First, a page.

About these groups you may already know that
- They answer the question “How?”
- Most of them have an ending “-O” and never change their form
The first group is adverbs which describe or modify an action:
For example: быстро, медленно, громко, хорошо
Как он бегает? – Быстро. (How does he run? – Quickly)
Как она говорит по-русски? – Хорошо, но очень медленно. (How does she speak Russian? – Quite well but very slowly)
Музыка играет очень громко. (The music is very loud (plays very loudly – word by word translation)
In this group we can include such adverbs as: мало, много, легко, внимательно, бегло.
Let us make up sentences with them.
Я мало отдыхаю. (I have very little time to rest)
Он очень много смотрит телевизор. (He watches TV a lot)
Она легко решит эту проблему. (She will solve this problem easily)
Слушайте меня внимательно! (Listen to me carefully!)
Они учат русский всего год, а говорят уже очень бегло.(They have been studying Russian for a year only but they already speak very fluently)
The second group that we are going to revise is called predicative adverbs. These adverbs are also often considered to be a separate part of speech – the words describing the state. They describe the state/mood of a human and the state of the things and the world around.
They are called predicative because they play the role of predicate in impersonal sentences (sentences which don’t have a subject)
Мне скучно. (I’m bored)
Ему плохо. (He feels unwell)
Здесь тихо. (It is quiet here)
Это трудно. (It is difficult) (Unlike the English “it”, «это» in the Russian language does not function as a subject.)
In this group you can find some adverbs from the first group and some new ones as well: красиво, чисто, тихо, тесно, весело, скучно, трудно, важно, опасно, интересно, нужно, можно, хорошо, плохо.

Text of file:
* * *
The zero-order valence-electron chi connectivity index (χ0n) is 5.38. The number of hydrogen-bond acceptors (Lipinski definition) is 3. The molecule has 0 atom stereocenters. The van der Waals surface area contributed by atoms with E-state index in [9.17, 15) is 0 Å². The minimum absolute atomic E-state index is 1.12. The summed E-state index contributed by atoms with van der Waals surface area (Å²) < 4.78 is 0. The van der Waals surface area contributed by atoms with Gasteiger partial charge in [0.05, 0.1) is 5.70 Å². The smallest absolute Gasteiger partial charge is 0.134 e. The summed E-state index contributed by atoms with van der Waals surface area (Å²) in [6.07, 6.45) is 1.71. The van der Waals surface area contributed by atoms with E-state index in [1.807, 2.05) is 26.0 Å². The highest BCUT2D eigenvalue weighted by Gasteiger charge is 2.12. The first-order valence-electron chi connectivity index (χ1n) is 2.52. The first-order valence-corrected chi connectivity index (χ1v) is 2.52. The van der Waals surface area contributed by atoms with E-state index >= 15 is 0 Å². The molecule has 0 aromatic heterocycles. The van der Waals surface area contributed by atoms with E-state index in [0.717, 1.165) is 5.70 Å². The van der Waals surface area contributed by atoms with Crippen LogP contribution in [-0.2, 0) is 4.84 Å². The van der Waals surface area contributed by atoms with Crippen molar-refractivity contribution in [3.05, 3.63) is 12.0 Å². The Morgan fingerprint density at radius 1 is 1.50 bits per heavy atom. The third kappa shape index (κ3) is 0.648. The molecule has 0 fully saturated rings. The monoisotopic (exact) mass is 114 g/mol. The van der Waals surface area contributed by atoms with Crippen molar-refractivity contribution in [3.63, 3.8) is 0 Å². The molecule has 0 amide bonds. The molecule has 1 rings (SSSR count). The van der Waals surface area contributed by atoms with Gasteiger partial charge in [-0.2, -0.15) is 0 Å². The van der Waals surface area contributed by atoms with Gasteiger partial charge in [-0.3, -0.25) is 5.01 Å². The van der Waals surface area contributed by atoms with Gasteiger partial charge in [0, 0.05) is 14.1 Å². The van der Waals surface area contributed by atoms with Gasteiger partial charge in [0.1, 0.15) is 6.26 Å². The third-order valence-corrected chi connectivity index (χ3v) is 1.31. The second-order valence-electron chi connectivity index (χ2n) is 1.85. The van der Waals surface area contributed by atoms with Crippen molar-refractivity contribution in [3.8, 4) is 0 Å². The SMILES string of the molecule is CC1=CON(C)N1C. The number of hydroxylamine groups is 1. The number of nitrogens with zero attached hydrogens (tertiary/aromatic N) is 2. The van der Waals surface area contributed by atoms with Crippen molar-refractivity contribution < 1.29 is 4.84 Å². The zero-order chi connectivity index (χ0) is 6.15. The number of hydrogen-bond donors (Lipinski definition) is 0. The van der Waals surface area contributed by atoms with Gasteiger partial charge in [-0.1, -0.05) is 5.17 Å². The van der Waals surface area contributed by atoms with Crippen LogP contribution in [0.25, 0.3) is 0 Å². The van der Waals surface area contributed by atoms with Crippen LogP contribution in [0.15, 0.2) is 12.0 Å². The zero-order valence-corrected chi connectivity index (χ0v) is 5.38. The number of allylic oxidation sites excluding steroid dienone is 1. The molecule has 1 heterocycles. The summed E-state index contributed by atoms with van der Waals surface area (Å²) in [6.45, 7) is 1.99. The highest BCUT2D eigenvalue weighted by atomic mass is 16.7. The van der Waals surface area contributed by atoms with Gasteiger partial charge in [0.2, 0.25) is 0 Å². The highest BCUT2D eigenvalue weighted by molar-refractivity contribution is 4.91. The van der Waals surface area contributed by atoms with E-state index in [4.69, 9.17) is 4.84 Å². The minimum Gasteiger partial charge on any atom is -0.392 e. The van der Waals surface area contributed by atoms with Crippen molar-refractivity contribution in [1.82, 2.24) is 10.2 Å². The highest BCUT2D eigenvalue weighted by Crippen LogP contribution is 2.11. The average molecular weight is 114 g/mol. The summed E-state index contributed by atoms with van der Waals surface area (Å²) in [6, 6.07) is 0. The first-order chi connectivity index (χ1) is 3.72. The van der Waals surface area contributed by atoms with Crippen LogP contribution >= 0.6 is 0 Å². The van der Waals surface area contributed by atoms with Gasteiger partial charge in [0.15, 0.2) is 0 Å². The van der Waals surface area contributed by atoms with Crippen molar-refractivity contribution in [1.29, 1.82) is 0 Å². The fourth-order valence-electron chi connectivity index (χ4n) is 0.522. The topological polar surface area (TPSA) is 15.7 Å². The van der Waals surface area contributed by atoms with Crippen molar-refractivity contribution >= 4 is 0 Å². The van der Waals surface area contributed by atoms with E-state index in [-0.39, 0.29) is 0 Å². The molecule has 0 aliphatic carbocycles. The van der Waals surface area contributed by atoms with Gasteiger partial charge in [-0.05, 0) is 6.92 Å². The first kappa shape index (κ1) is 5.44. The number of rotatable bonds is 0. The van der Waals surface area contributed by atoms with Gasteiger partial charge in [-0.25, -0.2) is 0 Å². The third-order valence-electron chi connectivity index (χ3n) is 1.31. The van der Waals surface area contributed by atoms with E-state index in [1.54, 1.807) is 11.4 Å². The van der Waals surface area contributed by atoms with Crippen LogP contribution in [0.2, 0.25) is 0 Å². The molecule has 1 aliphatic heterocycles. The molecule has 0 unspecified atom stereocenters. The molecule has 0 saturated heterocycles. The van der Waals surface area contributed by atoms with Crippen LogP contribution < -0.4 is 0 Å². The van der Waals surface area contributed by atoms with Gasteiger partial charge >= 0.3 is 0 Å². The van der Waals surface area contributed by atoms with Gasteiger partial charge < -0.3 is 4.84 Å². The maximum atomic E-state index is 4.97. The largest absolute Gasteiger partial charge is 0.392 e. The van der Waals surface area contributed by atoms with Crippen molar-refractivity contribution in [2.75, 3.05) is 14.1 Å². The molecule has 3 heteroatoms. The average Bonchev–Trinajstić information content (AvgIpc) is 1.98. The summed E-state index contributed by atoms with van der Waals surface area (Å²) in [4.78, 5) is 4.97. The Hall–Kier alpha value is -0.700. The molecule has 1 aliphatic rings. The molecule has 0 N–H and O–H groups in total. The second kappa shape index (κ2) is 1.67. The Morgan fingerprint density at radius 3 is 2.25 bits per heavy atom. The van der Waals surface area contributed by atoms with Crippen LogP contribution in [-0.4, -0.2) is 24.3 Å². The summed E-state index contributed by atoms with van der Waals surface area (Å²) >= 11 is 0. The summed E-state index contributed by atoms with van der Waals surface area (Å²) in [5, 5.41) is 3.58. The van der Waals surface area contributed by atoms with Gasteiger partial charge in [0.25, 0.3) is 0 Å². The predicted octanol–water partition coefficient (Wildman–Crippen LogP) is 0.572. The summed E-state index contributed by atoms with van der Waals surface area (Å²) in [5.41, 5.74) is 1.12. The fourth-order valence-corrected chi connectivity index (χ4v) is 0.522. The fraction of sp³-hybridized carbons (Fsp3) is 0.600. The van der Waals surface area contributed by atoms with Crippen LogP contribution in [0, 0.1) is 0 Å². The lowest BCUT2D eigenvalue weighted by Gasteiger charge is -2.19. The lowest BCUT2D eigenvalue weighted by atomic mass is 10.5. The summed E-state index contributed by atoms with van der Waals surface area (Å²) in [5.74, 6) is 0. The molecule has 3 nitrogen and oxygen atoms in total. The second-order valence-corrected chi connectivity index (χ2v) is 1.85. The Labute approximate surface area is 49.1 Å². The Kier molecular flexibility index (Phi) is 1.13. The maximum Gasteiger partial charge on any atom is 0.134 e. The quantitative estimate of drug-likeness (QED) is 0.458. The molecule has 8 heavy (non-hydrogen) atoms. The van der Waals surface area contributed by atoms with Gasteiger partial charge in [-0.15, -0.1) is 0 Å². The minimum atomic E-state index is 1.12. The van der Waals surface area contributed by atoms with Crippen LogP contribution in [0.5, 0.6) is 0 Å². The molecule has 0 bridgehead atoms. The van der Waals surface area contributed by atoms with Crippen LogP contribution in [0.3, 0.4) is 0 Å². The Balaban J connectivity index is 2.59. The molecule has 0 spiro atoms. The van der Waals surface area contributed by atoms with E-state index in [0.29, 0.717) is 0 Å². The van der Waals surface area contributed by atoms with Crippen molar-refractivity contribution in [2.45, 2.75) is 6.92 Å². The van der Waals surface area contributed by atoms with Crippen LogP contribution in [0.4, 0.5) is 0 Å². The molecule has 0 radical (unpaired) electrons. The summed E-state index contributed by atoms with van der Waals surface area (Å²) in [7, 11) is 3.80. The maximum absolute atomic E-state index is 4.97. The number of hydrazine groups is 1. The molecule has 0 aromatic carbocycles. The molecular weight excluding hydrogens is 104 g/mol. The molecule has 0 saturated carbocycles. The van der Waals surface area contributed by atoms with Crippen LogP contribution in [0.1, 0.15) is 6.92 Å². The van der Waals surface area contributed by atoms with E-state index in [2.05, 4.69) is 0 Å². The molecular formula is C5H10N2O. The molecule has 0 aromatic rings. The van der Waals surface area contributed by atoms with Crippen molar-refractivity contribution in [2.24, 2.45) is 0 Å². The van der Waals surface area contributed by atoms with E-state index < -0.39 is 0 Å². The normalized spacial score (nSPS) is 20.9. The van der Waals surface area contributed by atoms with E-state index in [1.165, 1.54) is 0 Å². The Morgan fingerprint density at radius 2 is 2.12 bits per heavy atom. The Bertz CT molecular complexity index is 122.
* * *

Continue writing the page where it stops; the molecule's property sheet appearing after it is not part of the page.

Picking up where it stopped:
Important: part of these words can describe both the state of a human and the state of the world around, like in the examples below:
Correct: Мне холодно. (I’m cold – the state of a human)
В комнате холодно. (It is cold in the room – the state of the world around)
Ему скучно. (He’s bored)
На уроке скучно. (The lesson is boring. (Literally: it’s boring at the lesson)
Another part of them can describe only the state of the world around, but not that of a human.
Correct: В комнате чисто. (The room is clean)
В парке тихо. (The park is quiet)
No good: Ему чисто. (He is (feels) clean) Ей тихо. (She is (feels) quiet)
*I know the translation of the sentences like “She is quiet” may sound normal in English, but in Russian to make a correct sentence in this case you will have to use an adjective (Он чистый – meaning may be “He is clean, he’s just taken a shower”) or to add a verb (Она сидит тихо - “She sits quietly”)
The last part of them can describe only the human’s state of mind. (These words mostly describe emotions)
Correct: Мне грустно. (I feel sad)
Мне обидно. (I feel insulted)
I have to say that when such sentences are translated it is quite difficult to grip the logic of predicative adverbs usage. Indeed, it is impossible to find a perfect match for some phrases. Therefore, in order not to mix them I would recommend you to learn as many examples of usage as possible by heart.